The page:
What do the children do each day in the Adolescent Program? What is the curriculum?
Montessori International College delivers the National Curriculum, but in a totally Montessori way – with purpose and meaning. We prepare our students for adulthood so that they can lead happy and purposeful lives, which fulfill their aspirations and which contribute to making the world a beautiful, just and peaceful place. This is achieved by meeting the psychological, social and physical needs of the adolescent through a prepared environment that encourages meaningful work, life experience and a love of learning.
In Years 11 and 12 the curriculum meets the requirements of the Queensland Certificate of Education.
Does the MIC curriculum include study of a second language?
Yes. Montessori International College is a big believer in children learning languages other than English. Children start learning Mandarin at three with the help of a dedicated Mandarin teacher – and those lessons can continue until students graduate.
Do the children do any sports at school?
Although Montessori schools are non-competitive, the playing of sport and non-competitive games is encouraged. There is a programme for all children with regards to gross motor development. Initially the students are taught developmentally appropriate skills which include activities involving movement and hand/eye co-ordination. These skills are built upon and in primary there is often a specific time each week for non-competitive games and skill development. Our aim is on the acquisition of skills, however emphasis is also placed on being a member of a team. There is a non-competitive element to all sports during these lessons.
Why is there no uniform?
Montessori International College respects individuality – and what you wear is often a reflection of your individuality. Independence is also highly valued in MIC, and choosing appropriate clothing – which later becomes your personal style – is one of the ways to practise making decisions for yourself. Uniforms tend to obliterate individual differences and create the illusion that students’ membership of a school community is more important than their individuality.
What is MIC’s approach to assessment and reporting?
In traditional schools, retention of material is measured primarily with regular standardised testing and grading. This method of assessment is given after-the-fact as a seal on what the student has (or hasn’t) learned. It is known as summative assessment as it purports to show the sum of a child’s learning. The structure of traditional classrooms further limits assessment. Teachers have students, all of the same age, for only one year, limiting their time horizon. And typically the teacher is the only source of feedback.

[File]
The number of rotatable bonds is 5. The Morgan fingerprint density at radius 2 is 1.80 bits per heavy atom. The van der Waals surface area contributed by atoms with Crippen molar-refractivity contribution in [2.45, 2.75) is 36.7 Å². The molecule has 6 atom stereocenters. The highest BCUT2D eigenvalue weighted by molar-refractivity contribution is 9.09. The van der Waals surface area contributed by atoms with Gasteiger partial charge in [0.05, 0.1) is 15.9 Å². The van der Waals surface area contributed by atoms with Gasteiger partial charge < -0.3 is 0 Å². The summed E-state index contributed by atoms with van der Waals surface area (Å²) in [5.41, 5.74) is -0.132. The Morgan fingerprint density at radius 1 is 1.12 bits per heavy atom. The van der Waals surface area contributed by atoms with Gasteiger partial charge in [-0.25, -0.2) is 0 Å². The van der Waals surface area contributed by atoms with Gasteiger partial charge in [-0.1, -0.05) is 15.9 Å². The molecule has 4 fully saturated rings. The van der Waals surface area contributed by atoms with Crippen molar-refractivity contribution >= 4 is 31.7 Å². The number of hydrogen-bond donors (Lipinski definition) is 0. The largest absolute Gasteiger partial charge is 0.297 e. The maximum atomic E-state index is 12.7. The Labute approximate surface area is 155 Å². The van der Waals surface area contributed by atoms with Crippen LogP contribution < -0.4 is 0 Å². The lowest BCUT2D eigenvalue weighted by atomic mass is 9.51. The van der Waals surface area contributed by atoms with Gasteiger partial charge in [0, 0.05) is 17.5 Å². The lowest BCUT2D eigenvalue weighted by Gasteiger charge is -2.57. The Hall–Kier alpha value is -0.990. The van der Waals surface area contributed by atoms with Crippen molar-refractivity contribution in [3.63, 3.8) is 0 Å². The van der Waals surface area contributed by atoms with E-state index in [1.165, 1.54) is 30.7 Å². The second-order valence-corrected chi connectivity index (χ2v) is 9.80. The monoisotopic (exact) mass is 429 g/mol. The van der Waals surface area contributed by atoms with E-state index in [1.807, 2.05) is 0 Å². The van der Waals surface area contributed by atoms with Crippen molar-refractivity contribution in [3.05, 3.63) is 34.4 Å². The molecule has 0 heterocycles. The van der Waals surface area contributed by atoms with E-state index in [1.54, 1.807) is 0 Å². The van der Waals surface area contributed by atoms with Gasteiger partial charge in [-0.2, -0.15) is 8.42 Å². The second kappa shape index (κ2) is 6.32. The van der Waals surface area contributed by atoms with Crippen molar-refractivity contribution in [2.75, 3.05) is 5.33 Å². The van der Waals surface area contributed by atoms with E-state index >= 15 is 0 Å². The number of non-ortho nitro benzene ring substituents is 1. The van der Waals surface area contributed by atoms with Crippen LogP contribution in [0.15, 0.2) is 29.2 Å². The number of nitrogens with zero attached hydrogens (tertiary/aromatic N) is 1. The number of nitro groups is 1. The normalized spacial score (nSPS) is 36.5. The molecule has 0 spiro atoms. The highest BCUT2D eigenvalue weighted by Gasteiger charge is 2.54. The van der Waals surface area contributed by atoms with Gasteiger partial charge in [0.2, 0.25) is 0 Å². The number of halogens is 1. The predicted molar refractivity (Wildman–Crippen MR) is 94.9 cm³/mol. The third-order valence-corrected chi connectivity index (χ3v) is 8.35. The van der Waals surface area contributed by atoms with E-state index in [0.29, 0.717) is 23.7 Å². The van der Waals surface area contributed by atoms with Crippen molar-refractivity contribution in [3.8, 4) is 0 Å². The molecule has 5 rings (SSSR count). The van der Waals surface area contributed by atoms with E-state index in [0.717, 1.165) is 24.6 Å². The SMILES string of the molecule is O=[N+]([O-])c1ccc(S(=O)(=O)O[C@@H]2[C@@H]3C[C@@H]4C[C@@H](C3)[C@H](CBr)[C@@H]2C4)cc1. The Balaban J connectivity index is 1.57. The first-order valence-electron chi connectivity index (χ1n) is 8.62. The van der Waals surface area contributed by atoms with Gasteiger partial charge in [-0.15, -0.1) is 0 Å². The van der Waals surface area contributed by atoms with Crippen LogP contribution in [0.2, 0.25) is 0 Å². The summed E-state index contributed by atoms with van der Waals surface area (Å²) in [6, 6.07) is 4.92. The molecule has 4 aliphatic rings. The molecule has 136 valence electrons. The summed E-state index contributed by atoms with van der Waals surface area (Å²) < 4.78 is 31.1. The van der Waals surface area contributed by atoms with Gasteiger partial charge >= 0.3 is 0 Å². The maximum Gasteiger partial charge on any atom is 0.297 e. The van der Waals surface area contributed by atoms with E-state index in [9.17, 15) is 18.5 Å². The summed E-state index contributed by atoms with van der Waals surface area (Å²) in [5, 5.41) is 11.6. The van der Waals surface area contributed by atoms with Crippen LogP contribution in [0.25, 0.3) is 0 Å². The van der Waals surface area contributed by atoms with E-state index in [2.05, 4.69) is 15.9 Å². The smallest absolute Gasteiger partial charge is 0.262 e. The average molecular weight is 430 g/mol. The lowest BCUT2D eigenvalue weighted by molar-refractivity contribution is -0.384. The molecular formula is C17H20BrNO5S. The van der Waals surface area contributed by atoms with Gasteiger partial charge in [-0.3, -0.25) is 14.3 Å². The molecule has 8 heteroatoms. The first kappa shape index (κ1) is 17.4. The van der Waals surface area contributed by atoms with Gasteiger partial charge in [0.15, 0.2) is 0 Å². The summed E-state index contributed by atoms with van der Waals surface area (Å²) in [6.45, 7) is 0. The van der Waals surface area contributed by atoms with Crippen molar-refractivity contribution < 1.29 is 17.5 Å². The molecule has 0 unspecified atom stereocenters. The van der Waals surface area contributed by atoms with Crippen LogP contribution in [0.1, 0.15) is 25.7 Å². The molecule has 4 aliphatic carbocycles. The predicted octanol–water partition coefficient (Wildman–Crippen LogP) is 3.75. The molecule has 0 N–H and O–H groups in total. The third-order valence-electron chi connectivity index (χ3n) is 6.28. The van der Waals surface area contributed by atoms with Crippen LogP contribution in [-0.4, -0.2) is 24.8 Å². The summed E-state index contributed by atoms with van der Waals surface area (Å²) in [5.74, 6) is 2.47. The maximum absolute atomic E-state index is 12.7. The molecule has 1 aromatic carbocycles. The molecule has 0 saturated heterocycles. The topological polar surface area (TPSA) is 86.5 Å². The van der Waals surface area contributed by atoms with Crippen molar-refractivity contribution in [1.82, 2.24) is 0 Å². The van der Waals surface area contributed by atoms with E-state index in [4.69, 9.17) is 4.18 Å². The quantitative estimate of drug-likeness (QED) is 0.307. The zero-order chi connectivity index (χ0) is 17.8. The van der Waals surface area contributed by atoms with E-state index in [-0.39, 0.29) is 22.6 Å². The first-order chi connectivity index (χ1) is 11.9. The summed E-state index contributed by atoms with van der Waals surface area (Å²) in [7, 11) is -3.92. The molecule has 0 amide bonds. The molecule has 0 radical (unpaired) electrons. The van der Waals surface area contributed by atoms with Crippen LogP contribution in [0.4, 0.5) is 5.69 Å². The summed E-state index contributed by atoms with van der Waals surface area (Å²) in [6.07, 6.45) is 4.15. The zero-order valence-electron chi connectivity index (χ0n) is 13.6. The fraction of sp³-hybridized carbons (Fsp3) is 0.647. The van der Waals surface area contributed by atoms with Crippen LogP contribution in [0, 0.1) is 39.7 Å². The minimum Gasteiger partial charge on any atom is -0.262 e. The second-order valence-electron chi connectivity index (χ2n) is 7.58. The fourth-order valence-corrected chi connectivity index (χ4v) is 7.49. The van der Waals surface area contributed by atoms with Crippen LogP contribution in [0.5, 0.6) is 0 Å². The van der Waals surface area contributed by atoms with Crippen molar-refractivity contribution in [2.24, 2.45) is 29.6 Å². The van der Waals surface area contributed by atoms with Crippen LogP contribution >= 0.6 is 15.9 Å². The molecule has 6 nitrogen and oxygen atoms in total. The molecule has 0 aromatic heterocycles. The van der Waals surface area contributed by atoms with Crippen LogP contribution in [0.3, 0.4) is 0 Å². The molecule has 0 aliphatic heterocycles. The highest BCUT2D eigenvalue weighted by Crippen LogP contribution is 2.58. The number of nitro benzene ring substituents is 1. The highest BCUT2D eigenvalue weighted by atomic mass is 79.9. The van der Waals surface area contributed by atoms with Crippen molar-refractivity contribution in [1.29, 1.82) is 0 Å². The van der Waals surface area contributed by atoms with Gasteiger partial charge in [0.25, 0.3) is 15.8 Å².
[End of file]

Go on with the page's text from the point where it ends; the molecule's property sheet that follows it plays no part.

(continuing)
Montessori classrooms avoid these limitations. Assessment is mainly formative, meant to guide the child during learning. It occurs in the context of a longer time horizon. And it enables the child to learn from her peers or directly from the world. Activities are open-ended, encouraging exploration and creative thinking, and as such do not lend themselves to grading.
In a Montessori classroom feedback is given partially by the teacher, but mostly through the child’s direct experience with materials and peers. Most materials have a control of error that allows the child to know whether they have used the material accurately without waiting for a teacher. Younger children can also receive help from older children who have been in the classroom longer.
The multi-age classroom promotes familiarity and trust among a community of learners that includes children and adults. Returning students have an institutional memory of classroom procedures and rituals, and their daily management of many aspects of the classroom frees adults to teach individually and to carefully observe each child’s progress. Such personalised assessment provides more nuanced information than most forms of testing can reveal.
Primary children take ownership of their own progress through their daily work journal, weekly individual conferences with their teacher, by requesting specific lessons as the need arises, and by maintaining portfolios of work completed. These materials, and detailed daily observations of each child by the teacher, form the basis of reporting to parents.
Not only is comparative reporting often misleading for parents, and a cause of unwarranted anxiety, it is discouraging for students who score “poorly”, detrimental to both their self-esteem and their willingness to persist, as well as potentially negative for those who do “well’ by encouraging the valuing of high scores over the inherent satisfaction of learning.
Students in the Adolescent Community use the national curriculum (although it is delivered in a different way than you would find in a mainstream school) and they can undertake OP subjects and are graded accordingly. But a number of other paths to university have also been created.
How many students does MIC have?
Small by design, we currently have less than 350 students which allows us to provide a quality Montessori education and highly personalised learning programs, with the benefit of economies of scale as we sustainably grow our school.